20th-century philosophy saw the development of a number of new philosophical schools—including logical positivism, analytic philosophy, phenomenology, existentialism, and poststructuralism. In terms of the eras of philosophy, it is usually labelled as contemporary philosophy (succeeding modern philosophy, which runs roughly from the time of René Descartes until the late 19th to early 20th centuries). The publication of Edmund Husserl's Logical Investigations (1900–1) and Bertrand Russell's The Principles of Mathematics (1903) is considered to mark the beginning of 20th-century philosophy.

Property Value
dbo:abstract
  • 20th-century philosophy saw the development of a number of new philosophical schools—including logical positivism, analytic philosophy, phenomenology, existentialism, and poststructuralism. In terms of the eras of philosophy, it is usually labelled as contemporary philosophy (succeeding modern philosophy, which runs roughly from the time of René Descartes until the late 19th to early 20th centuries). As with other academic disciplines, philosophy increasingly became professionalized in the twentieth century, and a split emerged between philosophers who considered themselves part of either the "analytic" or "Continental" traditions. However, there have been disputes regarding both the terminology and the reasons behind the divide, as well as philosophers who see themselves as bridging the divide, such as process philosophy advocates and neopragmatists. In addition, philosophy in the twentieth century became increasingly technical and harder for lay people to read. The publication of Edmund Husserl's Logical Investigations (1900–1) and Bertrand Russell's The Principles of Mathematics (1903) is considered to mark the beginning of 20th-century philosophy. (en)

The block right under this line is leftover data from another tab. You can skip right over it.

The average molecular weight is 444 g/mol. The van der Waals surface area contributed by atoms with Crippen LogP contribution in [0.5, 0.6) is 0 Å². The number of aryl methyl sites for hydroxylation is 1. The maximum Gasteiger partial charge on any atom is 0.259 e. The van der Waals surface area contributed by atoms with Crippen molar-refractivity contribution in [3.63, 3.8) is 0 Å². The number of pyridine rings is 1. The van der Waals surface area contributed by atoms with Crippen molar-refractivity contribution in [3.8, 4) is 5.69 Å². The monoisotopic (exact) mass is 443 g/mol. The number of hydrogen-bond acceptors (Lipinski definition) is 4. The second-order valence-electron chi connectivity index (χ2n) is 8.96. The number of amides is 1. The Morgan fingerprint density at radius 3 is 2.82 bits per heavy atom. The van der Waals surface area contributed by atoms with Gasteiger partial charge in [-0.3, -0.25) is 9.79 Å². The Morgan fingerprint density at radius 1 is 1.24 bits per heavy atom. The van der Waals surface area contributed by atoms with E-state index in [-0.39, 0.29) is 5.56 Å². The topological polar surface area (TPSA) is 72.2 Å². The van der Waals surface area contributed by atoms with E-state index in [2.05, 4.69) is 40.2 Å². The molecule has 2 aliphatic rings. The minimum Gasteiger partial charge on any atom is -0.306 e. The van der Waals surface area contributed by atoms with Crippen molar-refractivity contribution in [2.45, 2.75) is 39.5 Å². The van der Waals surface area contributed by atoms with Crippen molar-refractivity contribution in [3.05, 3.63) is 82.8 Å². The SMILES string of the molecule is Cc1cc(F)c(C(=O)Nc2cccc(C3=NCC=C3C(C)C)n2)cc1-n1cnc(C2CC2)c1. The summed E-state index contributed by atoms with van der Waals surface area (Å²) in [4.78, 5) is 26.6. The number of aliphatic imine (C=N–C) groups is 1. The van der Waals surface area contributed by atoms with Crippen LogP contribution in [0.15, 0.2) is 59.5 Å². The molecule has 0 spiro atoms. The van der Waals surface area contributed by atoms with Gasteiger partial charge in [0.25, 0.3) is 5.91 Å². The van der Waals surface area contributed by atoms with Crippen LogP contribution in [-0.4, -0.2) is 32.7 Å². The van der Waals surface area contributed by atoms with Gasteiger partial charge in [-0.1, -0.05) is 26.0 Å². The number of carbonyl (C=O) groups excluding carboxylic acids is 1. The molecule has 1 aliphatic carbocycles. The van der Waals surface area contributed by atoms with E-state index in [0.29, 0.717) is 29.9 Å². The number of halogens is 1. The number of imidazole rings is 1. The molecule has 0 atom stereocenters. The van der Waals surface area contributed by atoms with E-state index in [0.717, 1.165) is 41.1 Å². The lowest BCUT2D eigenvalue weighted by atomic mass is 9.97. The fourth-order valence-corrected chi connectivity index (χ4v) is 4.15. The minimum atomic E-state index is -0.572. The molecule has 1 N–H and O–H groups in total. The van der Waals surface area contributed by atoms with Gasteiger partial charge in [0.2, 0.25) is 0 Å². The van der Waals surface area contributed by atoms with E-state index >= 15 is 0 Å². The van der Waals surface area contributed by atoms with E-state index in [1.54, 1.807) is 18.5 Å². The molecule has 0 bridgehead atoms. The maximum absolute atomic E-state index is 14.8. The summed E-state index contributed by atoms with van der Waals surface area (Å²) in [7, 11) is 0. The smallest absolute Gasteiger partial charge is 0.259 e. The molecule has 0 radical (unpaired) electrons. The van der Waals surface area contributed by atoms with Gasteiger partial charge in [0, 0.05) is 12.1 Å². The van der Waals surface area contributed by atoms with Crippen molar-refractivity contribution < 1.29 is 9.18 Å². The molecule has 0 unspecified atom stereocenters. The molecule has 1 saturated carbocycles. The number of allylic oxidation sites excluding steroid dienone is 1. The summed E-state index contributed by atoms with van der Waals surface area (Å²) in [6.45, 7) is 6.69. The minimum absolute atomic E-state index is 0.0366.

dbo:wikiPageEditLink
dbo:wikiPageExtracted
  • 2019-09-08 21:26:40Z (xsd:date)
dbo:wikiPageHistoryLink
dbo:wikiPageID
  • 806549 (xsd:integer)
dbo:wikiPageLength
  • 19873 (xsd:integer)
dbo:wikiPageModified
  • 2019-09-08 21:26:24Z (xsd:date)
dbo:wikiPageOutDegree
  • 96 (xsd:integer)
dbo:wikiPageRevisionID
  • 914692465 (xsd:integer)
dbo:wikiPageRevisionLink
dbp:wikiPageUsesTemplate
dct:subject
rdfs:comment
  • 20th-century philosophy saw the development of a number of new philosophical schools—including logical positivism, analytic philosophy, phenomenology, existentialism, and poststructuralism. In terms of the eras of philosophy, it is usually labelled as contemporary philosophy (succeeding modern philosophy, which runs roughly from the time of René Descartes until the late 19th to early 20th centuries). The publication of Edmund Husserl's Logical Investigations (1900–1) and Bertrand Russell's The Principles of Mathematics (1903) is considered to mark the beginning of 20th-century philosophy. (en)
rdfs:label
  • 20th-century philosophy (en)
owl:sameAs
foaf:isPrimaryTopicOf
is dbo:era of
is dbo:mainInterest of
is dbo:occupation of
is dbo:region of
is dbo:wikiPageRedirects of
is rdfs:seeAlso of
is foaf:primaryTopic of